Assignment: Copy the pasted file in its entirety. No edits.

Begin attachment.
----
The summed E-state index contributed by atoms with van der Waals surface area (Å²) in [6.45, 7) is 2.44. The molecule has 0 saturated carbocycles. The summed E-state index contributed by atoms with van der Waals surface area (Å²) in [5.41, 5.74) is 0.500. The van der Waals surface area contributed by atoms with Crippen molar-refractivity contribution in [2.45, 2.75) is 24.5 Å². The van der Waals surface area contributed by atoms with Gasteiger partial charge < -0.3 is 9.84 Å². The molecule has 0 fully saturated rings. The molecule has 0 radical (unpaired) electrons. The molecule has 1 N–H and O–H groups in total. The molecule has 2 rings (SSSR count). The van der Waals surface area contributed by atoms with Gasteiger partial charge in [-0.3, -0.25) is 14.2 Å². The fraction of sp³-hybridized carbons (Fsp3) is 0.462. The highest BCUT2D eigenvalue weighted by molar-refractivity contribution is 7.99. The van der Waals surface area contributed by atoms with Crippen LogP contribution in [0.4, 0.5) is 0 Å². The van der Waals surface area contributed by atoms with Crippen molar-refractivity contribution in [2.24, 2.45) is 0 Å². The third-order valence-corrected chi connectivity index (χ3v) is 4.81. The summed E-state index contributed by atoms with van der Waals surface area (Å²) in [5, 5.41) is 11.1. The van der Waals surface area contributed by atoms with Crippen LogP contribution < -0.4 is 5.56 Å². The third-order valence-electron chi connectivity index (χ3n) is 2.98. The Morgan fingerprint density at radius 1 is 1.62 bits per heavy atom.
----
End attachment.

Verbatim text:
The summed E-state index contributed by atoms with van der Waals surface area (Å²) in [6.45, 7) is 2.44. The molecule has 0 saturated carbocycles. The summed E-state index contributed by atoms with van der Waals surface area (Å²) in [5.41, 5.74) is 0.500. The van der Waals surface area contributed by atoms with Crippen molar-refractivity contribution in [2.45, 2.75) is 24.5 Å². The van der Waals surface area contributed by atoms with Gasteiger partial charge < -0.3 is 9.84 Å². The molecule has 0 fully saturated rings. The molecule has 0 radical (unpaired) electrons. The molecule has 1 N–H and O–H groups in total. The molecule has 2 rings (SSSR count). The van der Waals surface area contributed by atoms with Gasteiger partial charge in [-0.3, -0.25) is 14.2 Å². The fraction of sp³-hybridized carbons (Fsp3) is 0.462. The highest BCUT2D eigenvalue weighted by molar-refractivity contribution is 7.99. The van der Waals surface area contributed by atoms with Crippen LogP contribution in [0.4, 0.5) is 0 Å². The van der Waals surface area contributed by atoms with Crippen molar-refractivity contribution in [2.24, 2.45) is 0 Å². The third-order valence-corrected chi connectivity index (χ3v) is 4.81. The summed E-state index contributed by atoms with van der Waals surface area (Å²) in [5, 5.41) is 11.1. The van der Waals surface area contributed by atoms with Crippen LogP contribution < -0.4 is 5.56 Å². The third-order valence-electron chi connectivity index (χ3n) is 2.98. The Morgan fingerprint density at radius 1 is 1.62 bits per heavy atom.